Religious authority

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This is the second in a series of posts on Sikhism, written by Dr Jagbir Jhutti-Johal, Senior Lecturer in Sikh Studies at the University of Birmingham.

In my last post I explained the history of the Sikh dharam and the global migration of Sikhs, now I want to address religious authority and representation in a global world, and who does speak for the Sikhs in the UK.

Although there was initially a bishopric type system amongst the Sikhs in the 16th century, it was completely dismantled by the 10th Guru, Guru Gobind Singh in the early years of the 18th century when ultimate authority, spiritual and doctrinal, was invested permanently in the Guru Granth Sahib.  This action was taken by Guru Gobind Singh due to the increasingly corrupting influence of local faith leaders who were more interested in wealth and power than in spirituality and dissemination of knowledge. By replacing the line of human Gurus with the Eternal Living Guru, the Guru Granth Sahib, Guru Gobind Singh enabled a direct and personal relationship between Sikhs and the Guru, and ultimately with Waheguru (the Almighty), without the need for a ‘middle man’ or religious hierarchy.

In the spirit of equality, the Sikh faith does not espouse a formal priestly hierarchy, which means that any Sikh should be able to read the scriptures and interpret them for themselves. It also means that a Sikh should also be minded that they are a representative of the entire faith and not just themselves. Sikhs also have a reputation of being free-spirited and non-conformist. The Gurus actively encouraged Sikhs to challenge those in authority and institutions when they weren’t working for the good of the people and to question established beliefs and practices. In the present day that can often manifest itself in new organizations being set up by Sikhs who feel overlooked within the existing structures.

Whilst one acknowledges that there is a hierarchical structure of leadership in India, which comprises of the Jathedars of the five Takhts[i], and the SGPC (Shiromani Gurdwara Prabandak Committee – regulation of Gurdwaras), in the global Sikh community there is no universally recognised hierarchical structure, although there is an expectation that we confer and accept the leadership in India. This vacuum in leadership has effectively meant that in the global context, if you are Sikh and you feel that you can do a better job at representing the views of the community and interpreting Sikh scripture than some other person, group or organisation, there is nothing to prevent someone from developing a base within the community and claiming that they are a leading Sikh representative in their own right.  Today we have numerous groups who claim this role, Network of Sikh Organisations, established in 1997, British Sikh Consultative Forum, established in 2002,  Sikh Federation UK, established in 2003, Sikh Council UK, established in 2010, City Sikhs, established in 2010, and The Sikh Network, established in 2014.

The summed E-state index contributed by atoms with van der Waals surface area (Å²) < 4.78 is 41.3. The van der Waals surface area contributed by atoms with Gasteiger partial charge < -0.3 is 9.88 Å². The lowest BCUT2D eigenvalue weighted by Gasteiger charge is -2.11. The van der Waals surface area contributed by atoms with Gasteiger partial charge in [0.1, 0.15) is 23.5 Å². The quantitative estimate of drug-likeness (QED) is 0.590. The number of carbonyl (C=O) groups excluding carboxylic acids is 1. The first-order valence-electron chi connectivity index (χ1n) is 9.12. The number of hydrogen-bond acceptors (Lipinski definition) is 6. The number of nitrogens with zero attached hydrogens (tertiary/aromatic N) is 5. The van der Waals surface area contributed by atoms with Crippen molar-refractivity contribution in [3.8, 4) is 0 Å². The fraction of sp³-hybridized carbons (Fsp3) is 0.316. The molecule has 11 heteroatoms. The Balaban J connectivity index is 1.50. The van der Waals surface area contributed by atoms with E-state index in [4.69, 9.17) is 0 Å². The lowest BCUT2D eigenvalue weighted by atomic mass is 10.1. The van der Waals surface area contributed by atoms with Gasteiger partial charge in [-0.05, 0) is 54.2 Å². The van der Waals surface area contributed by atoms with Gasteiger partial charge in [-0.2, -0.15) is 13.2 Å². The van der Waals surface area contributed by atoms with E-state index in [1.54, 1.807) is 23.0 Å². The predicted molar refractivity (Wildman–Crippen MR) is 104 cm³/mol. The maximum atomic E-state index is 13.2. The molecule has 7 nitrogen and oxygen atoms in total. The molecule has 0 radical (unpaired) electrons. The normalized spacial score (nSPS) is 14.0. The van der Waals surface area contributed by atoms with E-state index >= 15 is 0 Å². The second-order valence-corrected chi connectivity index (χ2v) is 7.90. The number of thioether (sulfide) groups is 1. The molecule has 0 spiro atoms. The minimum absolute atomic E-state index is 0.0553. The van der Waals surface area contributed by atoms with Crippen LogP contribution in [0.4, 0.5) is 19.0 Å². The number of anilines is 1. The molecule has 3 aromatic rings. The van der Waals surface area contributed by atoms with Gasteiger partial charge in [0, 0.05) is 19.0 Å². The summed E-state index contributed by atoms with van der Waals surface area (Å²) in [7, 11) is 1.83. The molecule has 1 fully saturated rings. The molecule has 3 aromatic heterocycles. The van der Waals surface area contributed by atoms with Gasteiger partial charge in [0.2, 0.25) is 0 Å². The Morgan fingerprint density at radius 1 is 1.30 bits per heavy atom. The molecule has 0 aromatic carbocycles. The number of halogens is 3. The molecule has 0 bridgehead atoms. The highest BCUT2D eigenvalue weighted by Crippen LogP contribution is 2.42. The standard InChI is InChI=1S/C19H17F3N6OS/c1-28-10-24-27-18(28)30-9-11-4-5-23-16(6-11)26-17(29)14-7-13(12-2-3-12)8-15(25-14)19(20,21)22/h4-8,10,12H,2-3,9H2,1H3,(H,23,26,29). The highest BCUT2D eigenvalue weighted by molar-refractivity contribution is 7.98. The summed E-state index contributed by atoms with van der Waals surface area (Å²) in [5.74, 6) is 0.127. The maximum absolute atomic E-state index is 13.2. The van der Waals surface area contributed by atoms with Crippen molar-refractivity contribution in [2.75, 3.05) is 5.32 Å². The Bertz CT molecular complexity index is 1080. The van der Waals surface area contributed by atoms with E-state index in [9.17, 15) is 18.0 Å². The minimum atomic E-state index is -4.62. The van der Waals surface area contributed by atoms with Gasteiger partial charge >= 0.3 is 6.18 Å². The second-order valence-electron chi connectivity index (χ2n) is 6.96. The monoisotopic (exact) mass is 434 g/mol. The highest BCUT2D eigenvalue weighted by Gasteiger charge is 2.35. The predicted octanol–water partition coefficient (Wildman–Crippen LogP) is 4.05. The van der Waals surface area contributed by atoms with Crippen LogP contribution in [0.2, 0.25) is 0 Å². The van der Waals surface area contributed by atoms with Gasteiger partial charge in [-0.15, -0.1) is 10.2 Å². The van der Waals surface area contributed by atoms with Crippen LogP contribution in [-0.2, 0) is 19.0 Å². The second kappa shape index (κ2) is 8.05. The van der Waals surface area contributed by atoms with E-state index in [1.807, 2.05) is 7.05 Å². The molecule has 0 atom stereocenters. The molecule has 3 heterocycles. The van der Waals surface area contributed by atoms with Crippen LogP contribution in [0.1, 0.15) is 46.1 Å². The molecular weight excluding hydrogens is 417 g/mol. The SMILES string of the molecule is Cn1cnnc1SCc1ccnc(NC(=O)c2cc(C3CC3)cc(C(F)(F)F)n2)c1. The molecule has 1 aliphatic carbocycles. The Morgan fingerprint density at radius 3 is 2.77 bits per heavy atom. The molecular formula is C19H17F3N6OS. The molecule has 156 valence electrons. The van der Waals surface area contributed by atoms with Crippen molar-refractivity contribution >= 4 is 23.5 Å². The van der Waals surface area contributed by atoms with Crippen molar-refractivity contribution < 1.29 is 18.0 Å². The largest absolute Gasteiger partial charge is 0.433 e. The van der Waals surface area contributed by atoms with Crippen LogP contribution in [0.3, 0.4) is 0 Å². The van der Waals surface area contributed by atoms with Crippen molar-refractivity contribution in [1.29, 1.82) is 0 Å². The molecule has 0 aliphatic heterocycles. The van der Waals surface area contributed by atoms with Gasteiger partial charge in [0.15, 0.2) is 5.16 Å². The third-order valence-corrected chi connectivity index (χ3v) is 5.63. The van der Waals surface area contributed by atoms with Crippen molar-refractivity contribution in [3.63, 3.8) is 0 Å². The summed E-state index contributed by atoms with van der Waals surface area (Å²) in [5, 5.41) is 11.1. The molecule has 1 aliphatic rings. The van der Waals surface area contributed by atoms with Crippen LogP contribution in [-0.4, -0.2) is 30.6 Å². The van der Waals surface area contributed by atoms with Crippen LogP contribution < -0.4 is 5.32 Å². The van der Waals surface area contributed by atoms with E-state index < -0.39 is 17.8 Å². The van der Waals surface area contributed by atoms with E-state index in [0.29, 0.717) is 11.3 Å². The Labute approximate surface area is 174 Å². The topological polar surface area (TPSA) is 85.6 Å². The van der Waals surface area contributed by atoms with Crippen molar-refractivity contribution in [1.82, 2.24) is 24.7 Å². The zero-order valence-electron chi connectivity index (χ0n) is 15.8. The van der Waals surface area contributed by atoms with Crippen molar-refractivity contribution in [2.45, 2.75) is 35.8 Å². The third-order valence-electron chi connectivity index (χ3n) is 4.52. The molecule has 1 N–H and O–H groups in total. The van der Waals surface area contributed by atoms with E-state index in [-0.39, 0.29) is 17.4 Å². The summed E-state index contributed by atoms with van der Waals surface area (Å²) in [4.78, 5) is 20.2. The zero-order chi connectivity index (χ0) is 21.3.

The establishment of such groups demonstrates the strong sense of independence of the community, which is one its strengths, but it also poses its own difficulties in the modern world because nobody truly represents and speaks, with one voice, objectively and authoritatively for all Sikhs in the UK.  If the conclusion is that nobody and everybody speaks for Sikhs this becomes particularly problematic when we consider the growth of social media globally, and how social media has come into itself within the Sikh community. The growth of social media and the use of Twitter, Facebook and other websites means that more often than not, minority or fringe voices within the community who tend to be more politically motivated than the majority dominate the debate in the web. The corollary of this is that issues that get discussed extensively on social media, such as the creation of Khalistan, may not reflect issues that the majority Sikh community in the UK see as particularly important or relevant.

In the next post I will address how through globalization and advances in communication technology, this representation and leadership has changed, particularly as a result of social media.

[i] Akal Takht, Amritsar; Takht Keshghar Sahib, Anandpur Sahib; Takht Patna Sahib; Takht Damdama Sahib, Batinda; Takht Sachkhand, Hazur Sahib.

Dr Jagbir Jhutti-Johal

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